A singularity in my mind? Hell yeah!

Stepping back from the science parts and examining the plot on its own merits, this story was still pretty good. A nice piece that takes solipsism to the final and inevitable conclusion, yes the universe as a whole exists, but it is my mind.
However, I did not like Tom (the personality) even a little bit. Forget about his self-obsessive and destructive behavior. Forget about his callousness. Forget about the fact that he single handedly made the entirety of creation to have never existed. What bothered me most was his lack of imagination.
Dude! You're the mind behind a brand new universe! You can do absolutely ANYTHING! Why the hell are you just going to create exactly the same identical universe we had before? Do something different! Make it more interesting!
But no. Tom's imagination (if it ever existed) never expanded beyond his singularity.
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« Reply #13 on: May 02, 2011, 01:49:16 PM »

So glad Mary & Joey didn't leave town on a cosmic donkey.

You must mean an Arcturan Mega Donkey.
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« Reply #14 on: May 02, 2011, 02:27:07 PM »

So glad Mary & Joey didn't leave town on a cosmic donkey.

You must mean an Arcturan Mega Donkey.
Are they particularly stable?
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« Reply #15 on: May 02, 2011, 02:56:04 PM »

So glad Mary & Joey didn't leave town on a cosmic donkey.
You must mean an Arcturan Mega Donkey.
Are they particularly stable?
No more than a donkey by any other name.
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« Reply #16 on: May 02, 2011, 06:25:09 PM »

I liked this one, and count me as liking the science-y bits.  One cosmological note, a meteoroid moving at 26 m/s would be 820 TRILLION miles away one million years away.  To shift that meteoroid 5 feet on impact, it would need a very very small amount of energy.  But, Tom did say it would take a billion years to wiggle a pencil or some such.   On a narration note, 10^-35 was being read as 10^35, missing the negative.  Both of these points are trivial, and of no consequence to the story or my enjoyment thereof.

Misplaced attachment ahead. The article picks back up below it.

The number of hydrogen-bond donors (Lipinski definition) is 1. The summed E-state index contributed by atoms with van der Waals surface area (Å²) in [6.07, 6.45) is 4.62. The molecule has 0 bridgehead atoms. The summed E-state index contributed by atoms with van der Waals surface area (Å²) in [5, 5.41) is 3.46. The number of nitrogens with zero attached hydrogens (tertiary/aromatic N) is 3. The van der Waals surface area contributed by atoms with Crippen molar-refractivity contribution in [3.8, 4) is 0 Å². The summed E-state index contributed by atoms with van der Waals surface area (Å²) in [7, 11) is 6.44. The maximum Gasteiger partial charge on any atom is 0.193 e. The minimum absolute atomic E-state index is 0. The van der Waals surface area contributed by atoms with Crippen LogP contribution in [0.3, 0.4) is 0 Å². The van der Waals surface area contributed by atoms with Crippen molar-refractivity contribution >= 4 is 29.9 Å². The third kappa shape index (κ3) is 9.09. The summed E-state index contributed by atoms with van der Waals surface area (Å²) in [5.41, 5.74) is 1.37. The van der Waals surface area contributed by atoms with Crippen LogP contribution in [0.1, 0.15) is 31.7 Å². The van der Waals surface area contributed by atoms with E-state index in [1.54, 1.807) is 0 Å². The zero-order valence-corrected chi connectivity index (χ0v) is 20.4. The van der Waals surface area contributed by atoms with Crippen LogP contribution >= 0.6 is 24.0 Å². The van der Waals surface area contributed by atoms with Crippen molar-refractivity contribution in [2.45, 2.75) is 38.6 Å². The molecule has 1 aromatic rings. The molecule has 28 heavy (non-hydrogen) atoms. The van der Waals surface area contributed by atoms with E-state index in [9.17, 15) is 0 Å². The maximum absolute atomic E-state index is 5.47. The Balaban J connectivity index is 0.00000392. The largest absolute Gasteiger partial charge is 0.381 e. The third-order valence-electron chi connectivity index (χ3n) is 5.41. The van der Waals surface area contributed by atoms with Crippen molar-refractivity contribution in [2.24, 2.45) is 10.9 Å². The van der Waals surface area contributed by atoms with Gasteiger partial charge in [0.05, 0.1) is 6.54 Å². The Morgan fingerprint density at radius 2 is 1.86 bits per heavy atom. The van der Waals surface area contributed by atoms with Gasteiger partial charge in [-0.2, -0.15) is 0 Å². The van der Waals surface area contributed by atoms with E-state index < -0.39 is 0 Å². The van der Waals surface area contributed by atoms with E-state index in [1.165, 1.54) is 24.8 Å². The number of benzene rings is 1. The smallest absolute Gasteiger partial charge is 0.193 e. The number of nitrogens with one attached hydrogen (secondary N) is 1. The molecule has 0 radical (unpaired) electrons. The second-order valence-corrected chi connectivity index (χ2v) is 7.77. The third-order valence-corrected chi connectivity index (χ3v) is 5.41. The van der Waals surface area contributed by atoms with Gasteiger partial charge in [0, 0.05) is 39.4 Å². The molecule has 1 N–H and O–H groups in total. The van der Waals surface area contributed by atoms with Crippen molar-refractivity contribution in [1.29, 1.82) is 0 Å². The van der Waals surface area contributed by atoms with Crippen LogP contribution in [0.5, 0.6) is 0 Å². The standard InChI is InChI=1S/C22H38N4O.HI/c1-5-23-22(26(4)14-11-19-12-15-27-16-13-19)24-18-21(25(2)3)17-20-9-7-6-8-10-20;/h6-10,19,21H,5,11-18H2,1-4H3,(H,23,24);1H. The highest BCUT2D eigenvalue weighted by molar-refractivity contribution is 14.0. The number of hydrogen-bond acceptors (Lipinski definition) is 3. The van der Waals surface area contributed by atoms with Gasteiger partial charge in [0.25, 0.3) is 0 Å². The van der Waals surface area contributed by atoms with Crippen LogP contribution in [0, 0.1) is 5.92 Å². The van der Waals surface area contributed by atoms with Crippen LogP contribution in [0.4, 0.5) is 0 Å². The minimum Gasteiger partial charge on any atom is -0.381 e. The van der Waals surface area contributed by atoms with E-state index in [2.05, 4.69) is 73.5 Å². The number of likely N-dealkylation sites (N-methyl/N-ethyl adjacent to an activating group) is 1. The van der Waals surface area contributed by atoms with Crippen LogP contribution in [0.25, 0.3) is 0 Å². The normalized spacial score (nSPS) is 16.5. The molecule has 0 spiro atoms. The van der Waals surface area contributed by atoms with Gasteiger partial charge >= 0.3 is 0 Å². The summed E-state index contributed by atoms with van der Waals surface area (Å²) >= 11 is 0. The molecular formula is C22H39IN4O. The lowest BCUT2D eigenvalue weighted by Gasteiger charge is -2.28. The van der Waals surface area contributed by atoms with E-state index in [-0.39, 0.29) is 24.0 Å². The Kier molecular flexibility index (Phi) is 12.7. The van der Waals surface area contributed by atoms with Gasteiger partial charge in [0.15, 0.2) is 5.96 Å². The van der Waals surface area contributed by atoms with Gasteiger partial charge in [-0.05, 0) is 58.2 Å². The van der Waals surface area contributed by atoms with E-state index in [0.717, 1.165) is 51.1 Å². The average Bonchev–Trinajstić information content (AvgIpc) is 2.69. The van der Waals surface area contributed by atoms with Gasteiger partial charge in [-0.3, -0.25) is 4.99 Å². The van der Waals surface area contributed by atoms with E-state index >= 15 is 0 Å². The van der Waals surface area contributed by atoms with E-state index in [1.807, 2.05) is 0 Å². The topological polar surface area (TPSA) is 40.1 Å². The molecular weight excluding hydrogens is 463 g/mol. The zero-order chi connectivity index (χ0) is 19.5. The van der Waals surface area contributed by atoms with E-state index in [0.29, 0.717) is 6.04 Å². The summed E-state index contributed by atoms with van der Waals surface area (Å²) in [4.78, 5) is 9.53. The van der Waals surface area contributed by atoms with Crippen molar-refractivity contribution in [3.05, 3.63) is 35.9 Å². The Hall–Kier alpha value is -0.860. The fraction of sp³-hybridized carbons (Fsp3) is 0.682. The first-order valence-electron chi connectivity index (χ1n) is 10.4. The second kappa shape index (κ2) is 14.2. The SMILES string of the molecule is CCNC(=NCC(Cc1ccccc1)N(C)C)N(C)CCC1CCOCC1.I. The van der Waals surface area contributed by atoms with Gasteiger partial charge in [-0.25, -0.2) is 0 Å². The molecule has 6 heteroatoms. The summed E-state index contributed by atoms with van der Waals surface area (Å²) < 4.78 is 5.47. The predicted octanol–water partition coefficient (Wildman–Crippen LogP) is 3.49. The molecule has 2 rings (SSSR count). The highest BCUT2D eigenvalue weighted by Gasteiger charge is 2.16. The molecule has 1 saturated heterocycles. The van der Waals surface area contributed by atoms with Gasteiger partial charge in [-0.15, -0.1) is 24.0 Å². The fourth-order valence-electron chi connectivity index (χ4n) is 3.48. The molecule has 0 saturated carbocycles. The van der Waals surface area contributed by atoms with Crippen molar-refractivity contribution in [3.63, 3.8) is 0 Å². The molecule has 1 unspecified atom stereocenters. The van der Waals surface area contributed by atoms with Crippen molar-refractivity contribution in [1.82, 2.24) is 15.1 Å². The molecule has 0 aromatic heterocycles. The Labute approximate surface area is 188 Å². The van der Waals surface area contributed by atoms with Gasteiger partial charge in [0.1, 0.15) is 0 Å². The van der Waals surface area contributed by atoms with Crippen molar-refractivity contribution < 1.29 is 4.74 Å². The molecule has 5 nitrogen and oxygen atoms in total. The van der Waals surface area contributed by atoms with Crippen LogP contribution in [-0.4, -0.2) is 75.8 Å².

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« Reply #17 on: May 02, 2011, 09:03:26 PM »

I quite enjoyed this story and liked that it didn't go all sappy.

I particularly liked that, despite being essentially infinite, he was so hurt and angry and curious that he was willing to recreate the entire universe as he did.

Sometimes, love really hurts.
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« Reply #18 on: May 03, 2011, 07:23:09 AM »

I very much enjoyed this story.  I actually sat in my driveway to hear the end.  I just wonder if it was the first time I did that...  or second?

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« Reply #19 on: May 03, 2011, 02:48:09 PM »

Hello, forum. New poster here; been listening for a few weeks to the archives.

I did enjoy this story, despite the narrator missing the negation of the exponents as noted upthread.  The end left me wondering, though- if Tom was simultaneously extant throughout the entire space-time continuum of his universe, why could he not have simply averted the second asteroid earlier?  I got the impression that he was constantly fiddling with things at earlier points in the Tomverse timeline to make things just so, in order to recreate the universe he came from (meteoroids notwithstanding).  But then again, perhaps Tom wasn't bright enough for this to occur to him, no matter his protestations to having the computational power needed to recreate and simulate Universe Prime.

I was also reminded of this comic from xkcd: